A H1 is a heading; NOT a generic SEO keyword emphasis tool, a heading element briefly describes the topic of the section it introduces.

None of which would be subsections of the content column - hence the h1 there being inappropriate.

Having read this thread, I got more confused than before. I wish I did not read it:)

I only use h1 in the header section. ie. <div id=“header”><h1>Alpha Car Rentals</h1></div>. The text is of course removed from the centre of the screen with css. A header image fills the header space as normal. The page then starts with h2. All subsections take h3. Small areas may take h3 or h4 depending their importantance. Rarely do I go beyond the h4 though.

The main page is the one page of a web site that should NOT use the same template as the rest of the site and not just because the site name and logo belong in the H1 on that page and don’t on the others. Usually there will be lots of things that need to be different on that page compared to the other pages.

Maybe somebody should tell the boys doing HTML5 that we need a <brand> or <logo> element…

None of which would be subsections of the content column - hence the h1 there being inappropriate.

Oh, I agree as far as it not being an h1… that wouldn’t make any sense.

I put mine in whatever level makes sense for where the menu is. Usually when there are multiple menus, they’re not all in the same place or the same header level plane anyway.

I would do that on my main page, since usually the main page is about the site/company/whatever.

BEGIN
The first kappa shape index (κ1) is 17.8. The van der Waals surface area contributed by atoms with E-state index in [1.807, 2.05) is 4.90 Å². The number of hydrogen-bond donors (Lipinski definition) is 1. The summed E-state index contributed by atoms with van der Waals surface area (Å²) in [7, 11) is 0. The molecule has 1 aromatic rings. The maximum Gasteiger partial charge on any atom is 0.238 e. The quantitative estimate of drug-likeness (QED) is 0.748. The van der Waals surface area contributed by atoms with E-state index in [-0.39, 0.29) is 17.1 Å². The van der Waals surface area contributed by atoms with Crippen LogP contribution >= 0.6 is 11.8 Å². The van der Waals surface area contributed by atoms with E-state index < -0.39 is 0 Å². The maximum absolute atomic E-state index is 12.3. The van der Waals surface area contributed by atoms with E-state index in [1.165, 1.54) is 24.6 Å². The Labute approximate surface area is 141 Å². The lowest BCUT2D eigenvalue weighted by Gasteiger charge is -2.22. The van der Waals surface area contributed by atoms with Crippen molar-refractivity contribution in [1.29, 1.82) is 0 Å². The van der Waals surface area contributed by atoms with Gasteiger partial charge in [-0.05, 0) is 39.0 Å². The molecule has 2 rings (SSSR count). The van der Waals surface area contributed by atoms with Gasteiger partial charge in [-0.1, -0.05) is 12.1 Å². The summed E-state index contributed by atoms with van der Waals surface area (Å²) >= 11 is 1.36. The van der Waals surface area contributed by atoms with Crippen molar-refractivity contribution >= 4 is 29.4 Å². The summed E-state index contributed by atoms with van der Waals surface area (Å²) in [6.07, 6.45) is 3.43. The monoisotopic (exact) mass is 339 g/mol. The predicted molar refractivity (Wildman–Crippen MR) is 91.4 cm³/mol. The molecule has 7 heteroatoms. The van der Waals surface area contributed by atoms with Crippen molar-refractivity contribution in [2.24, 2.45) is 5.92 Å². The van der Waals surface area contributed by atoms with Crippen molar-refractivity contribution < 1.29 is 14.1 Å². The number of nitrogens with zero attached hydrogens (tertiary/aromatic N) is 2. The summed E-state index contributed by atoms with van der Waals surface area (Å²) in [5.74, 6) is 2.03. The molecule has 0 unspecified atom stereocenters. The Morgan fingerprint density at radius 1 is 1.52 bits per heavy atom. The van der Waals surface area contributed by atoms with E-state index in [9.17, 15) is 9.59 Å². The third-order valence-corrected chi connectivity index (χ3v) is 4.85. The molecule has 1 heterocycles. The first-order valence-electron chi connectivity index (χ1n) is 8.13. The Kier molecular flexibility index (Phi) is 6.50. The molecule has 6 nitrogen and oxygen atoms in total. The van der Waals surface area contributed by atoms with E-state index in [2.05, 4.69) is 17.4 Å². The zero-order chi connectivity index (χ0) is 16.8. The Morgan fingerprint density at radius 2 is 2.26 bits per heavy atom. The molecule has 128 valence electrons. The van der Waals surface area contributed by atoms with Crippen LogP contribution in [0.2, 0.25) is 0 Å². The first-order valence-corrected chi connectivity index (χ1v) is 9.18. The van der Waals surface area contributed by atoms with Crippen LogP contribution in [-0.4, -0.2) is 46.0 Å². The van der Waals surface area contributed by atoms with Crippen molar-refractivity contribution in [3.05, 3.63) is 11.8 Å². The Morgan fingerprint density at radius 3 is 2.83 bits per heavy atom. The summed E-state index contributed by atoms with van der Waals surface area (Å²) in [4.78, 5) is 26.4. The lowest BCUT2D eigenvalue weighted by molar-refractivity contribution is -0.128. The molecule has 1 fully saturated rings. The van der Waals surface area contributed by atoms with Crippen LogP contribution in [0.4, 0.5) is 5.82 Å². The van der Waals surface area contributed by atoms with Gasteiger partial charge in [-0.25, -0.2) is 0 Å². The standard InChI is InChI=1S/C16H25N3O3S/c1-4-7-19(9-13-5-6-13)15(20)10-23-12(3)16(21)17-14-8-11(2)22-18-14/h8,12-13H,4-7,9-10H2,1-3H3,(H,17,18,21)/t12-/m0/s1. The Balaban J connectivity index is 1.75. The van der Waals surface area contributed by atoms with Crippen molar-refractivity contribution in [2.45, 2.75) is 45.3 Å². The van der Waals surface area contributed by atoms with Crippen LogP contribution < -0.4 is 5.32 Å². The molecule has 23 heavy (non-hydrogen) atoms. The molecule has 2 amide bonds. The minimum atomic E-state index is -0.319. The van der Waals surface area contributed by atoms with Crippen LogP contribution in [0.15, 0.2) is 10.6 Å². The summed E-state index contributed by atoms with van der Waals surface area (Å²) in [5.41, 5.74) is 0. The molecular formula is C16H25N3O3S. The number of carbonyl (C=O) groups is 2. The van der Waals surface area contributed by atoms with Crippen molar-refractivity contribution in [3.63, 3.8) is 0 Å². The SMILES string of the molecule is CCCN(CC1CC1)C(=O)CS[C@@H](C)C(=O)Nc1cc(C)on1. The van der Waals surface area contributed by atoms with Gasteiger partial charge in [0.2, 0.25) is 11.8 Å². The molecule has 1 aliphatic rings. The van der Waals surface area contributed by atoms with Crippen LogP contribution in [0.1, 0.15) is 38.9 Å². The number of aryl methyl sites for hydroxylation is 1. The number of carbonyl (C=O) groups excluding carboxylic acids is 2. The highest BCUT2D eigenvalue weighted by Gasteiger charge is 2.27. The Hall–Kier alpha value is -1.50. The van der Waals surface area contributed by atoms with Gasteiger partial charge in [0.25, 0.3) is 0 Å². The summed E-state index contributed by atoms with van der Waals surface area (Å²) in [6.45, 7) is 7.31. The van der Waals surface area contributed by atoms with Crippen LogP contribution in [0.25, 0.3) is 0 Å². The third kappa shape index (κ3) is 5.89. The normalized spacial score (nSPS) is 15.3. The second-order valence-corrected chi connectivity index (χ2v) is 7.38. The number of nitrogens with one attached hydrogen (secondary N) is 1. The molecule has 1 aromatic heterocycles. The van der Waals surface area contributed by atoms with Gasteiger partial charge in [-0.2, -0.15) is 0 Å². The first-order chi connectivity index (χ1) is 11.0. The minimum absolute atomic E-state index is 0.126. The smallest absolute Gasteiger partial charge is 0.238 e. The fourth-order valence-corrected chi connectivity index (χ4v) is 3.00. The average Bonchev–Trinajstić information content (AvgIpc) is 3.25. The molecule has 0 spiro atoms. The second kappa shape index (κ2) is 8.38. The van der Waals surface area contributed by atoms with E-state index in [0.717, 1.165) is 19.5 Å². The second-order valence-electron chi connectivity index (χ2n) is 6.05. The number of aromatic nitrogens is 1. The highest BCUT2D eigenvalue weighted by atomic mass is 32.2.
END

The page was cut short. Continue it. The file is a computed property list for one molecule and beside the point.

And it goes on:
But on the contact page, Alpha Car Rentals is no longer the main reason for that particular page, on its own. The h1 of that page is “Contact Alpha Car Rentals” or whatever.

Felgall, too bad I have zero control of my static code once it goes to someone else. This is my experience with templates and it has left a bad taste in my mouth.

Surely the acid test would be to turn off images, javascript and CSS then browse the site as if you were using a screen reader?

It’s true, all books and tutorials are not correct. Writes prove their own opinions any way in their books. But, it’s really make problem for the beginners. Better they should discuss with experts on forums and it’s really useful.

This thread is really helpful for all.

Simplest way to do that without having to actually turn off anything is to just open the page using the Lynx text browser.

Lynx, however, still renders stuff like tables… you still have some visual feedback that you don’t get with a screen reader, as far as keeping track of rows and cols.

Lynx also styles stuff like dt’s and dd’s (dt’s get bold etc) and other little things… nice, and will show your page the way it really is, but for screen reader testing, use a screen reader.